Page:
With the entire world seemingly expecting a Spanish victory come Sunday evening, Holland has a serious mountain to climb to grab the intensely desired cup. It almost seems like Holland is alone in believing in its own chances. Something that doesn’t come as a big surprise when considering Spain’s impressive play in comparison to Holland’s dull and controlled performance. To the Dutch, Spain plays like Holland and Holland plays like Germany. That isn’t necessarily a bad thing because, as Gary Lineker famously noted, football is a game of 11 against 11 and at the final whistle, Germany wins. Spain’s lovely passing game, akin to that of FC Barcelona, could go a long way towards negating that statement. With Xavi and Iniesta as the team’s centre of gravity, supported by the command center of Busquets and Xabi Alonso, and David Villa upfront, the advantage seems to be on Spain’s side.
Despite all these strengths, Spain does have weaknesses, as Paraguay was able to clearly show in the quarter finals. With full-court press and forechecking, Paraguay disabled Spain’s passing game to such an extent that the Spaniards were almost rendered incapable of creating chances. And if Paraguay’s Oscar Cardozo would have converted his penalty, Spain probably wouldn’t have been in the final this Sunday. Copying this style of play might be a vital step for the Dutch towards beating Spain. Besides that, with Spain’s attacking full-backs not being accustomed to deep-lying wingers such as Kuyt and Robben, and Kuyt being perfectly able to encapsulate a strong attacking wingback such as Sergio Ramos, as he showed against Brazil’s Maicon, Spain’s vital attacking thrusts over the wings could be neutralized from the get go. As Holland is arguably the strongest opponent Spain faces during the Cup, the Dutch could just surprise everyone.
Because make no mistake; Holland has a real good chance of taking the Cup against this Spanish side. Beside the aforementioned, the team seems to have a genuine plan in play for tackling Spain’s fluid passing game. It could be very similar to the way Inter Milan won the Champions League, after utterly neutralizing all of FC Barcelona’s attacking prowess through organization and smart tactical play. Therefore, I see a good chance of the final tomorrow evolving into a very similar match as that between Inter Milan and FC Barcelona, with Holland trying to paralyze Spain’s play and using its class players up front to make the difference when its most needed. Good thing Holland has Inter Milan’s Wesley Sneijder on its side.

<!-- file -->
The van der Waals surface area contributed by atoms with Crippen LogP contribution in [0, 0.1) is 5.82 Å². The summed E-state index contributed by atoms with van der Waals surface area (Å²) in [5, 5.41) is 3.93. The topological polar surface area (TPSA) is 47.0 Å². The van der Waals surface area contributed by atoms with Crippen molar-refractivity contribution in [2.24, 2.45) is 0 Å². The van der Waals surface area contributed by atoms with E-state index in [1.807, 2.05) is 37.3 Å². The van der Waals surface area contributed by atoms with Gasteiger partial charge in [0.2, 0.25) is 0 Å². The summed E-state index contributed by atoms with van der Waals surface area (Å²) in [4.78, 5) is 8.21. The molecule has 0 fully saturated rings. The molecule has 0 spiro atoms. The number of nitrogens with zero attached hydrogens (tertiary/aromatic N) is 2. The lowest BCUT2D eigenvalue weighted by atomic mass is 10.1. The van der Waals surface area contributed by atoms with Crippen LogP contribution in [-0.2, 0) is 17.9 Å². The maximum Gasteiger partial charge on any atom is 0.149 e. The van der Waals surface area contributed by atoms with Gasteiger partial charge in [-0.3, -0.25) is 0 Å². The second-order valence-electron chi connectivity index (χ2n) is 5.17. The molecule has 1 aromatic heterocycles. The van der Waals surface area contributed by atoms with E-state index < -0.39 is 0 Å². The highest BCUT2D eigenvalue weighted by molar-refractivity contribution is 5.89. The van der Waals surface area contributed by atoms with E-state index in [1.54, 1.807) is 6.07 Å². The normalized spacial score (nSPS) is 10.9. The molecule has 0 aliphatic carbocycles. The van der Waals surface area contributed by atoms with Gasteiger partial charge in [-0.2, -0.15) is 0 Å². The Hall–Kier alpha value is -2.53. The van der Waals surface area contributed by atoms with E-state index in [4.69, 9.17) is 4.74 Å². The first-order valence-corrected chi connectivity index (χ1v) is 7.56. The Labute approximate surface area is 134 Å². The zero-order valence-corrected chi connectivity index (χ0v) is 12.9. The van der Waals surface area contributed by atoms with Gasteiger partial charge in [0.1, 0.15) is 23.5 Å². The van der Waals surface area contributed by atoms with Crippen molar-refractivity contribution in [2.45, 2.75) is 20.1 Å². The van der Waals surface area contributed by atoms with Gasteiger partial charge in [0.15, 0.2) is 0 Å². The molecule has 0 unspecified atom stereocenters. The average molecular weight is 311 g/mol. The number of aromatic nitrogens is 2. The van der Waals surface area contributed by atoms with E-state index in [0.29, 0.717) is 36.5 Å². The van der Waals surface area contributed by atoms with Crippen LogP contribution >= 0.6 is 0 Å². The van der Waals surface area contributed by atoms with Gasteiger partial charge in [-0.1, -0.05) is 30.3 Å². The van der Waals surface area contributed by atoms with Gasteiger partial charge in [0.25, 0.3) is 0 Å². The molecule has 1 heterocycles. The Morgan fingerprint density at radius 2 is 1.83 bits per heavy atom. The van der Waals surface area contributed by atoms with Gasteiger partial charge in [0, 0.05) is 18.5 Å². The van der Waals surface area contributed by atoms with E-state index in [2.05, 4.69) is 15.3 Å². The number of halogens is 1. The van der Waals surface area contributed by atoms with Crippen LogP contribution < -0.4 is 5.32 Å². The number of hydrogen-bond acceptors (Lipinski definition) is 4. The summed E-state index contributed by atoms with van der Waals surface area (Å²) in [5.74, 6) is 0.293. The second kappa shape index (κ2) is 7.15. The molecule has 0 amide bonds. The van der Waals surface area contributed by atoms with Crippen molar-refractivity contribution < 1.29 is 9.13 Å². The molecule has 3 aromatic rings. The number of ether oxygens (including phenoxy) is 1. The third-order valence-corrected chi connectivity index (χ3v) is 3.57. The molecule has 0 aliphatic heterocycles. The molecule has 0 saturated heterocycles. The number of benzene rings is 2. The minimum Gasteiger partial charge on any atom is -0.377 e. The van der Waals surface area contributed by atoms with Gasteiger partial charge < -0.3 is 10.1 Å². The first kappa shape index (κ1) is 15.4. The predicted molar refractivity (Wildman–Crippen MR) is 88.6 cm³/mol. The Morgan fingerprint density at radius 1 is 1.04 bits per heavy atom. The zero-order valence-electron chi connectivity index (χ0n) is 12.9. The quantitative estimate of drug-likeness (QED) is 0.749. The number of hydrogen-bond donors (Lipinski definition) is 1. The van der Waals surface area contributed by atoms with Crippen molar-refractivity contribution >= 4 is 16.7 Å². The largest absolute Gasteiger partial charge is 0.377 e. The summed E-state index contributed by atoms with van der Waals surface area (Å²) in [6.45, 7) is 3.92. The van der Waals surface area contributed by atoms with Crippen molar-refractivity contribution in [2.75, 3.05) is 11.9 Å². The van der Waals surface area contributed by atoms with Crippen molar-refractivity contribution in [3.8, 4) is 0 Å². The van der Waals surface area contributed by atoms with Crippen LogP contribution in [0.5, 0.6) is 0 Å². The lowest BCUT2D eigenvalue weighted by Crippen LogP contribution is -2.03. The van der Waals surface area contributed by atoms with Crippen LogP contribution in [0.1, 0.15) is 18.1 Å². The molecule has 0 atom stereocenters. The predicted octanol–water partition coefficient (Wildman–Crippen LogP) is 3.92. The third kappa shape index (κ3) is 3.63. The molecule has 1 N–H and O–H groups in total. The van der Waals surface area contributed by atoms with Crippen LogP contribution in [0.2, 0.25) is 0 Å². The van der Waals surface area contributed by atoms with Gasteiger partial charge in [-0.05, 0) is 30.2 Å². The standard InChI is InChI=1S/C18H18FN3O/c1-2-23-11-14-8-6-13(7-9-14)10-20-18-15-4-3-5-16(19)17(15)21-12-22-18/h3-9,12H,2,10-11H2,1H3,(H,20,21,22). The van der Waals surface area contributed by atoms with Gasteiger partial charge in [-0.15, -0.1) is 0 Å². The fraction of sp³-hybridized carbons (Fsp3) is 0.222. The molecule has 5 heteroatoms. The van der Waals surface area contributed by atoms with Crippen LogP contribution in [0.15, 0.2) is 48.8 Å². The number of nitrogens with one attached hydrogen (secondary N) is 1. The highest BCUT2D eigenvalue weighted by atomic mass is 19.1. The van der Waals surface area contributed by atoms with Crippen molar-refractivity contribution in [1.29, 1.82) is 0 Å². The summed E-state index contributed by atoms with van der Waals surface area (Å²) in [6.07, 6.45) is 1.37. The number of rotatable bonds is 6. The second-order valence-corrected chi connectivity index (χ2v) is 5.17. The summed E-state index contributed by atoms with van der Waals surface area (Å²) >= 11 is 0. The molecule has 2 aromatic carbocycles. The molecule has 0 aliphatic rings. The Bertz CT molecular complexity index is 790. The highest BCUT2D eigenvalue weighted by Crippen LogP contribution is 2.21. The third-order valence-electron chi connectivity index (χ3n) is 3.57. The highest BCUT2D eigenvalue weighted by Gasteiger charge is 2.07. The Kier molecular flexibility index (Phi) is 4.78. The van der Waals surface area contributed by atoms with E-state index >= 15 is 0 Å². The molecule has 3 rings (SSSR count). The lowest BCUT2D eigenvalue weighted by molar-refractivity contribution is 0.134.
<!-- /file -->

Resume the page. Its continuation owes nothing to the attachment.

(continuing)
As always, Holland will be able to rely on its class players to come through. The above mentioned Sneijder, as well as Robben and yes, Robin van Persie, could just win the Cup for Holland, even if Holland’s play doesn’t improve from the last matches. Sneijder has been the most important player on the Dutch team and has been implicated in 8 of 12 Dutch goals, an incredible rate of effectiveness for any player. Robben provides Holland with venom, speed and a constant ability to score out of nowhere, just like he did for Bayern Munchen this season and did for Holland against Slovakia and Uruguay. Finally, Robin van Persie. He has been disappointing to put it mildly. At times he seems aloof and separated from the rest of the team. His performances have seen steady improvement though, with his contribution against Uruguay being particularly well-received. Still, he hasn’t been showing the same class he does in the Premier League. Let’s hope he finally does in Soccer City.
Finally, there’s the issue of the still awaited promise of this Holland squad. They played some fantastic matches during qualifying and in preparing for this World Cup, but as soon as the date turned 14 June, that all disappeared. Will this great form return in time? The final seems like the perfect time to try and do just that, much like Italy did against France in ’06. If the much admired ‘Naranja Mecanica’ finally returns from its disappearing act and starts working at full-speed, Holland will surprise the world.